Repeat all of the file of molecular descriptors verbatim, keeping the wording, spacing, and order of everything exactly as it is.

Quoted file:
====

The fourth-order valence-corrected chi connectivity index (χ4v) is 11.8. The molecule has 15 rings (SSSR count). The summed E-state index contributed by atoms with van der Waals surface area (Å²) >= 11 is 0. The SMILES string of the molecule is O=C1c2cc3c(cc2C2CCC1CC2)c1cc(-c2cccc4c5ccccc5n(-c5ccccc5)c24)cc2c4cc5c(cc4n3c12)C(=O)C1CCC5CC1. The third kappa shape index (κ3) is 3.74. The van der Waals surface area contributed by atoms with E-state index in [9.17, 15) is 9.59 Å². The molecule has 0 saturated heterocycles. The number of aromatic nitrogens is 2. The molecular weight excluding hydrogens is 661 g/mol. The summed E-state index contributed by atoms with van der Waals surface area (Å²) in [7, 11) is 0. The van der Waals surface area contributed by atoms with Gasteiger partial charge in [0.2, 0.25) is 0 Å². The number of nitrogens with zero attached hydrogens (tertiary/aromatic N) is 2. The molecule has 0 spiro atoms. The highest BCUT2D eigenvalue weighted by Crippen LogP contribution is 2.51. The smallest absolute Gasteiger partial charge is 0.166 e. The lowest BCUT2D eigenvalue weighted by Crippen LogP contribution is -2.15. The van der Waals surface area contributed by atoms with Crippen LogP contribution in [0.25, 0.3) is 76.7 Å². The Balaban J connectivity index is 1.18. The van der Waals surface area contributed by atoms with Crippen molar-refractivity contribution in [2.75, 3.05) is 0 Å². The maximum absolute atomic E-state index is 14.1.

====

The fourth-order valence-corrected chi connectivity index (χ4v) is 11.8. The molecule has 15 rings (SSSR count). The summed E-state index contributed by atoms with van der Waals surface area (Å²) >= 11 is 0. The SMILES string of the molecule is O=C1c2cc3c(cc2C2CCC1CC2)c1cc(-c2cccc4c5ccccc5n(-c5ccccc5)c24)cc2c4cc5c(cc4n3c12)C(=O)C1CCC5CC1. The third kappa shape index (κ3) is 3.74. The van der Waals surface area contributed by atoms with E-state index in [9.17, 15) is 9.59 Å². The molecule has 0 saturated heterocycles. The number of aromatic nitrogens is 2. The molecular weight excluding hydrogens is 661 g/mol. The summed E-state index contributed by atoms with van der Waals surface area (Å²) in [7, 11) is 0. The van der Waals surface area contributed by atoms with Gasteiger partial charge in [0.2, 0.25) is 0 Å². The number of nitrogens with zero attached hydrogens (tertiary/aromatic N) is 2. The molecule has 0 spiro atoms. The highest BCUT2D eigenvalue weighted by Crippen LogP contribution is 2.51. The smallest absolute Gasteiger partial charge is 0.166 e. The lowest BCUT2D eigenvalue weighted by Crippen LogP contribution is -2.15. The van der Waals surface area contributed by atoms with Crippen LogP contribution in [0.25, 0.3) is 76.7 Å². The Balaban J connectivity index is 1.18. The van der Waals surface area contributed by atoms with Crippen molar-refractivity contribution in [2.75, 3.05) is 0 Å². The maximum absolute atomic E-state index is 14.1.